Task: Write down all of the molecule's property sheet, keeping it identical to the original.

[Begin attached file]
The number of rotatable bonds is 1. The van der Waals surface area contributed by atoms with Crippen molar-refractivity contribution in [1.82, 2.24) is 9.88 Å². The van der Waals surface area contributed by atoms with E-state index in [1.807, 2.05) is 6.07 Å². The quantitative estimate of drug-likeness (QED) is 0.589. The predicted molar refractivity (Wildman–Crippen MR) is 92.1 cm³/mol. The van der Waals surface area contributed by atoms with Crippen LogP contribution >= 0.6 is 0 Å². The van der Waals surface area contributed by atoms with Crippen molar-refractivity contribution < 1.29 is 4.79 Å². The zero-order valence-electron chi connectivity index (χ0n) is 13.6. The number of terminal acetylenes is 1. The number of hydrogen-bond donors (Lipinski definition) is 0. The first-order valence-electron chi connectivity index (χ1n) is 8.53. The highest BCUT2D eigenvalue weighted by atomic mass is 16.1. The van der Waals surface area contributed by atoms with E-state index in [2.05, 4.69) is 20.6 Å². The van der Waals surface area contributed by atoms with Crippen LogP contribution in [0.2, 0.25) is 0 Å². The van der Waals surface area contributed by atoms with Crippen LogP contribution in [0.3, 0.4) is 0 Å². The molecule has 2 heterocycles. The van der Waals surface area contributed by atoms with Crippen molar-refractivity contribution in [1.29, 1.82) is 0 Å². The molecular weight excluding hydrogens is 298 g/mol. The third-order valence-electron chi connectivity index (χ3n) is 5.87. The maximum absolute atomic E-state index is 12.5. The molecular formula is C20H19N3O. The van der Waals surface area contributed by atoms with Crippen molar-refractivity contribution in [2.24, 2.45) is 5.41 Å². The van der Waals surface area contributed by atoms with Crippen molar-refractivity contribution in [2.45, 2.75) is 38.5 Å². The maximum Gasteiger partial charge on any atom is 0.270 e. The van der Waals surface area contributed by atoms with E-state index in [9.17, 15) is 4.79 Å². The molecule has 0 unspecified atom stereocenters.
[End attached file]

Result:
The number of rotatable bonds is 1. The van der Waals surface area contributed by atoms with Crippen molar-refractivity contribution in [1.82, 2.24) is 9.88 Å². The van der Waals surface area contributed by atoms with E-state index in [1.807, 2.05) is 6.07 Å². The quantitative estimate of drug-likeness (QED) is 0.589. The predicted molar refractivity (Wildman–Crippen MR) is 92.1 cm³/mol. The van der Waals surface area contributed by atoms with Crippen LogP contribution >= 0.6 is 0 Å². The van der Waals surface area contributed by atoms with Crippen molar-refractivity contribution < 1.29 is 4.79 Å². The zero-order valence-electron chi connectivity index (χ0n) is 13.6. The number of terminal acetylenes is 1. The number of hydrogen-bond donors (Lipinski definition) is 0. The first-order valence-electron chi connectivity index (χ1n) is 8.53. The highest BCUT2D eigenvalue weighted by atomic mass is 16.1. The van der Waals surface area contributed by atoms with E-state index in [2.05, 4.69) is 20.6 Å². The van der Waals surface area contributed by atoms with Crippen LogP contribution in [0.2, 0.25) is 0 Å². The van der Waals surface area contributed by atoms with Crippen LogP contribution in [0.3, 0.4) is 0 Å². The molecule has 2 heterocycles. The van der Waals surface area contributed by atoms with Crippen molar-refractivity contribution in [1.29, 1.82) is 0 Å². The molecular weight excluding hydrogens is 298 g/mol. The third-order valence-electron chi connectivity index (χ3n) is 5.87. The maximum absolute atomic E-state index is 12.5. The molecular formula is C20H19N3O. The van der Waals surface area contributed by atoms with Crippen molar-refractivity contribution in [2.24, 2.45) is 5.41 Å². The van der Waals surface area contributed by atoms with Crippen molar-refractivity contribution in [2.45, 2.75) is 38.5 Å². The maximum Gasteiger partial charge on any atom is 0.270 e. The van der Waals surface area contributed by atoms with E-state index in [9.17, 15) is 4.79 Å². The molecule has 0 unspecified atom stereocenters.